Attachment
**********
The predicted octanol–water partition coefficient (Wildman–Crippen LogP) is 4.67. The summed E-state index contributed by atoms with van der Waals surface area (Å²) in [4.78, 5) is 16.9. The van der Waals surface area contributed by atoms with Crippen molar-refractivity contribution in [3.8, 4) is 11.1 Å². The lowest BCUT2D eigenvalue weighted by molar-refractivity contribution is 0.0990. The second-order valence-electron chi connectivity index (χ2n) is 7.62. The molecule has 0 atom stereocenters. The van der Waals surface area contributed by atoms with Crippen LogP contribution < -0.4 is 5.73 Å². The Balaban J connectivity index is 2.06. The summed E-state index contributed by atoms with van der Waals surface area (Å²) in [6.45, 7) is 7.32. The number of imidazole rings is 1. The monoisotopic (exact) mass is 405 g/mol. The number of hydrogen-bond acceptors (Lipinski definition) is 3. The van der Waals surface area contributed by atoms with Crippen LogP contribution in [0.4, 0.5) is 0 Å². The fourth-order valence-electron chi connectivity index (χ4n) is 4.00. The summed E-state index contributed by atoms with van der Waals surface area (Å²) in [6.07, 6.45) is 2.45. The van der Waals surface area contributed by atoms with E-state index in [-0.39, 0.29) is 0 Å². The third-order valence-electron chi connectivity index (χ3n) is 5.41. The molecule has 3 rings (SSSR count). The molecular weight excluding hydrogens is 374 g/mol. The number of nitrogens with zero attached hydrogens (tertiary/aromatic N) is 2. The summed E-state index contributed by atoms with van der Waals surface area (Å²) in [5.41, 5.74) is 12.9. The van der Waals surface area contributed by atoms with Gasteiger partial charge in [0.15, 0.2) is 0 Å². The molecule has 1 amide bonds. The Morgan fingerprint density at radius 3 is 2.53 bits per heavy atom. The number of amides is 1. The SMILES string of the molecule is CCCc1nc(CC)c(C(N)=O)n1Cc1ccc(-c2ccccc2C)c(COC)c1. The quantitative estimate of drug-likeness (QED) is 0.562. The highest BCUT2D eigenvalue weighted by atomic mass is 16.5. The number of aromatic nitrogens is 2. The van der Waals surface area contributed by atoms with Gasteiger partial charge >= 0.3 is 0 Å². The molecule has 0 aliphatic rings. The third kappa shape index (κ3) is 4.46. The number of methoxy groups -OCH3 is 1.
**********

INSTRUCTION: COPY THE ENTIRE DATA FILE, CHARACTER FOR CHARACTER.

The predicted octanol–water partition coefficient (Wildman–Crippen LogP) is 4.67. The summed E-state index contributed by atoms with van der Waals surface area (Å²) in [4.78, 5) is 16.9. The van der Waals surface area contributed by atoms with Crippen molar-refractivity contribution in [3.8, 4) is 11.1 Å². The lowest BCUT2D eigenvalue weighted by molar-refractivity contribution is 0.0990. The second-order valence-electron chi connectivity index (χ2n) is 7.62. The molecule has 0 atom stereocenters. The van der Waals surface area contributed by atoms with Crippen LogP contribution < -0.4 is 5.73 Å². The Balaban J connectivity index is 2.06. The summed E-state index contributed by atoms with van der Waals surface area (Å²) in [6.45, 7) is 7.32. The number of imidazole rings is 1. The monoisotopic (exact) mass is 405 g/mol. The number of hydrogen-bond acceptors (Lipinski definition) is 3. The van der Waals surface area contributed by atoms with Crippen LogP contribution in [0.4, 0.5) is 0 Å². The fourth-order valence-electron chi connectivity index (χ4n) is 4.00. The summed E-state index contributed by atoms with van der Waals surface area (Å²) in [6.07, 6.45) is 2.45. The van der Waals surface area contributed by atoms with E-state index in [-0.39, 0.29) is 0 Å². The third-order valence-electron chi connectivity index (χ3n) is 5.41. The molecule has 3 rings (SSSR count). The molecular weight excluding hydrogens is 374 g/mol. The number of nitrogens with zero attached hydrogens (tertiary/aromatic N) is 2. The summed E-state index contributed by atoms with van der Waals surface area (Å²) in [5.41, 5.74) is 12.9. The van der Waals surface area contributed by atoms with Gasteiger partial charge in [0.15, 0.2) is 0 Å². The molecule has 1 amide bonds. The Morgan fingerprint density at radius 3 is 2.53 bits per heavy atom. The number of amides is 1. The SMILES string of the molecule is CCCc1nc(CC)c(C(N)=O)n1Cc1ccc(-c2ccccc2C)c(COC)c1. The quantitative estimate of drug-likeness (QED) is 0.562. The highest BCUT2D eigenvalue weighted by atomic mass is 16.5. The number of aromatic nitrogens is 2. The van der Waals surface area contributed by atoms with Gasteiger partial charge >= 0.3 is 0 Å². The molecule has 0 aliphatic rings. The third kappa shape index (κ3) is 4.46. The number of methoxy groups -OCH3 is 1.